"Songs would come at different times over the last few years. It was just a form of expression," she recounts. "I was just living my life as an artist doing other projects, and these things, through the last few years, would be there helping me deal with my personal life, helping me deal with my professional life, and I didn't share it with anybody. So this was something where songs could bubble away. They could be on a back burner. The sauce could be simmering--for a couple years, some of the songs. And I would be able to get back to them and make some changes and live with them."

The result is a very personal album, even by Amos's standards--this is, after all, a woman whose work has dealt with her own rape and miscarriage in the past. The "selfie" comparison makes sense. The 14 songs on Unrepentant Geraldines are snapshots of the singer's life not unlike the ones she's been posting on Instagram recently, though more revealing. The album was also heavily influenced by visual art. The title track was a reaction to a 19th century etching of a penitent woman hung in her house in Ireland by a friend, and the work of Paul Cezanne influenced "16 Shades of Blue," a song about the crisis Amos went through leading up to her 50th birthday.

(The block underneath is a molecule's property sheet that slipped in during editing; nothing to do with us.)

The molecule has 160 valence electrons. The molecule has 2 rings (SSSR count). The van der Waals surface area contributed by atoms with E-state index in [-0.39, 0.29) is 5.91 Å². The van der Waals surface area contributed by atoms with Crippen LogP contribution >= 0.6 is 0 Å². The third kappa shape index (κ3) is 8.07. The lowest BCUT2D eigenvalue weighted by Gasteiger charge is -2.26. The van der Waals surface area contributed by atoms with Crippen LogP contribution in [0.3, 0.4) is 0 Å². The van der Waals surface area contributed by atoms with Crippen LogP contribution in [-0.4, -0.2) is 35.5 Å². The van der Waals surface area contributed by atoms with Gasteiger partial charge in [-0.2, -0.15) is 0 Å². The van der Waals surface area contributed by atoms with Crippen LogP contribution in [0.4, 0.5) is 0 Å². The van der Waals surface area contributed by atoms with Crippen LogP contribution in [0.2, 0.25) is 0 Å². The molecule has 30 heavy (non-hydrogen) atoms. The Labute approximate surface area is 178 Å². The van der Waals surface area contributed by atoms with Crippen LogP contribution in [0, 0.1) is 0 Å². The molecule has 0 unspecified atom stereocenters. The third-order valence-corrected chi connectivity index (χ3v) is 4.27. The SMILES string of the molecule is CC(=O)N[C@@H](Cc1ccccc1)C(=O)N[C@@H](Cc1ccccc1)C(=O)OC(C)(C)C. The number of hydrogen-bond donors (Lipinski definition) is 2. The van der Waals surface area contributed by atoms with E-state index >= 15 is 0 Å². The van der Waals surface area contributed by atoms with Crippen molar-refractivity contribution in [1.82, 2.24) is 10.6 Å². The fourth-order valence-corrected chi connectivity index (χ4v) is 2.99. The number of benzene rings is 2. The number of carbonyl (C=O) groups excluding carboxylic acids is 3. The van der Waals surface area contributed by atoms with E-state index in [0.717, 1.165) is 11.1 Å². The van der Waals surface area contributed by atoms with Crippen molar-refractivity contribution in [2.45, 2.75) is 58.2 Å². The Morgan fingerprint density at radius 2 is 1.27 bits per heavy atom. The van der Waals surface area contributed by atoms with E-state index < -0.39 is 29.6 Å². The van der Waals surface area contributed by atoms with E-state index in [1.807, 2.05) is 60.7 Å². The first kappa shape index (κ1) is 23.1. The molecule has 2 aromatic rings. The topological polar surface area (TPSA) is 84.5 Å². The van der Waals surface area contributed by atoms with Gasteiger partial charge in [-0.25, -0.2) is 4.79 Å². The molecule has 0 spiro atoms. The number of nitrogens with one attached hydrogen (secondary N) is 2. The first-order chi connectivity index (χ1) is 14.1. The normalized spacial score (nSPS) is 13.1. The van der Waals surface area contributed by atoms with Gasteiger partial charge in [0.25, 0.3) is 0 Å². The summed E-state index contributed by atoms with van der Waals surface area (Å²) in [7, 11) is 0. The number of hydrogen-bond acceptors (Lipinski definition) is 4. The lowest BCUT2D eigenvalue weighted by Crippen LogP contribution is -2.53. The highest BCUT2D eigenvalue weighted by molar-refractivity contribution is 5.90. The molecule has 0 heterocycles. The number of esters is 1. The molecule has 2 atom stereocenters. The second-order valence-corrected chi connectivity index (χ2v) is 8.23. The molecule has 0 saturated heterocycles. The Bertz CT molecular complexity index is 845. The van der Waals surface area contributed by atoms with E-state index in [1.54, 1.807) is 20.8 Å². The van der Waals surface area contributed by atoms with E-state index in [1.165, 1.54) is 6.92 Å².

That panic about aging, about worrying that you're past your prime, I tell her, is something that I think a lot of gay men can relate to.

"When you say 'gay men,' there's--a judgment that can happen culturally, a projection," she says. "Some of my contemporary straight men--we can name a lot of people that are very much thought to be at the height of their magical powers. Whereas women--particularly in the music industry--at 50 and up, aren't getting those front-line contracts."